This post is about the usage of Delegate and its Power (multi-casting, Func, Action, Predicate, Event & Callback methods and so on)
Modern development tools & languages are full with easy use of tedious functionalities like threading, asynchronous programming, and so on. A developer just need to use ready-made mechanism (APIs/Functions) and rest is done by language or .net system library.
Its looks like programming is now so simplified that anyone can write higher level code like multi-threading & asynchronous. Its sound cool, but to write an efficient & optimized code, a programmer must have a good understanding on fundamental items like-
- In terms of Hardware - CPU architecture, memory model, IO operations and OS management on resources
- In terms of Programming – Types, Delegate, LINQ and so on.
.net Types (in C# context):
Let’s understand the “type” in following simple points-
- Almost everything in .net is object (except interface type, pointer type, open parameter type, type & args)
- Most of types are derived from System.Object
- There are some types which are not derived from anything.
Delegate - a true legend:
Let me define to delegate in following points-
- An object (variable), used to hold the address of function.
- Same type of delegate objects can be composed & discomposed using the "+" and "-" operator respectively. This is called Multi-casting.
If we further drill down on above definition, we can conclude that -
An Object ==> it means delegate is of reference type (derived from System.Delegate class)
hold the address ==> (a) it is like pointers to function. (b) we can also conclude here, that this address can be changed to any function (which is of same signature)
Usage of Delegate:
- Basic Usage- Callback methods & events implementations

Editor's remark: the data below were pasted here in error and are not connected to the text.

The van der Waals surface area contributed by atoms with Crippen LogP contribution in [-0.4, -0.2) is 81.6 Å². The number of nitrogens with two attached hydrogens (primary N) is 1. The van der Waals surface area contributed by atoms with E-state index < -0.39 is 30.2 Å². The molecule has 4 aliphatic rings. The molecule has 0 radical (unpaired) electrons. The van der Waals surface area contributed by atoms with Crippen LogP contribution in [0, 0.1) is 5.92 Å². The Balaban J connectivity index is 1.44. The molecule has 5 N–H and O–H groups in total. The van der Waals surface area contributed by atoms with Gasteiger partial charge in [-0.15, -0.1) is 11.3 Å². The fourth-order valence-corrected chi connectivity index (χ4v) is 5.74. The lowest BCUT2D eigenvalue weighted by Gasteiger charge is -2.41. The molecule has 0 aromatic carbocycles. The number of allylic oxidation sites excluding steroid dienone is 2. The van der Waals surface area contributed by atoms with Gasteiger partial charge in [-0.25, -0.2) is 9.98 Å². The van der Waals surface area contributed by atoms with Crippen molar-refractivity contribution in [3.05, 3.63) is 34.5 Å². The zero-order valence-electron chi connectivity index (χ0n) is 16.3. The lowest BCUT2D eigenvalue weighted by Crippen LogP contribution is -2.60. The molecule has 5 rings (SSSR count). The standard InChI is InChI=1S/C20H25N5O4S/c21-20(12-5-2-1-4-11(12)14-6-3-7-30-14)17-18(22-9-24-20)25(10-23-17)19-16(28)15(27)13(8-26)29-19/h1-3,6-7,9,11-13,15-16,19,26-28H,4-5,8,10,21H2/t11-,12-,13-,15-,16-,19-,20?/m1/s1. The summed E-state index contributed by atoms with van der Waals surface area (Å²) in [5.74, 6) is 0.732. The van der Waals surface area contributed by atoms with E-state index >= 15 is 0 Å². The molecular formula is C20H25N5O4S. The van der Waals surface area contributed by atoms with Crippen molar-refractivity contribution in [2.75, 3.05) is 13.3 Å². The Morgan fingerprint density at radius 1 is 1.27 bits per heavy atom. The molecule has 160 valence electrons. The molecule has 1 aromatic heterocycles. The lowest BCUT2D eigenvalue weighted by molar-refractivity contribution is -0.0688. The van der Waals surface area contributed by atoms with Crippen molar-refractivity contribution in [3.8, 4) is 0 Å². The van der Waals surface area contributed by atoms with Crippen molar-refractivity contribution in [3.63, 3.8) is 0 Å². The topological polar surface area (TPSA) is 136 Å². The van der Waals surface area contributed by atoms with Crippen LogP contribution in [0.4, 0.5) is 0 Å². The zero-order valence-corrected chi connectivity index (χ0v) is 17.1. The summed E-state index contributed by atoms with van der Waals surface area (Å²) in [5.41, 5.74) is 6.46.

- Advance Usage – Func, Action, Predicates and so on.
Suppose, we want to decide which method to call on the basis of some logic which is depend upon run-time scenario or user input. Here, at compile time we are not sure about which method to call but that particular method will decide later (at run-time).
Like other objects, a delegate object also follow same using approach i.e. Declare, Define and Use. Its declaration is more about the signature of function. Once it is declared, it is assigned/initialized/defined. To reach the stored address of function (it will execute/fire that function) a handy approach .Invoke() can be used if we decide to not let implicit call.
delegate <return type of targeting function> DelegateName ([parameters of targeting function]);
//a delegate to hold the address of any function which takes only one parameter as string and returns int type
delegate int MyDelegateName (string name);
We can also apply access modifier on it, ex-
public delegate void MyDelegateName (string name);
2. Advance usage-
2.1 Func : a delegate which returns a value
2.2 Action<T> : a delegate which don't returns any value
2.3 Predicates : a delegate which return a value of type Boolean
In modern development practices, programmers need to aware about the core components like delegate. Delegate has wider scope of usage with various flavors like multi-casting, Func, Action, Predicate and so on. Most of efficient APIs like TPL, PLINQ etc are written using the true power of delegate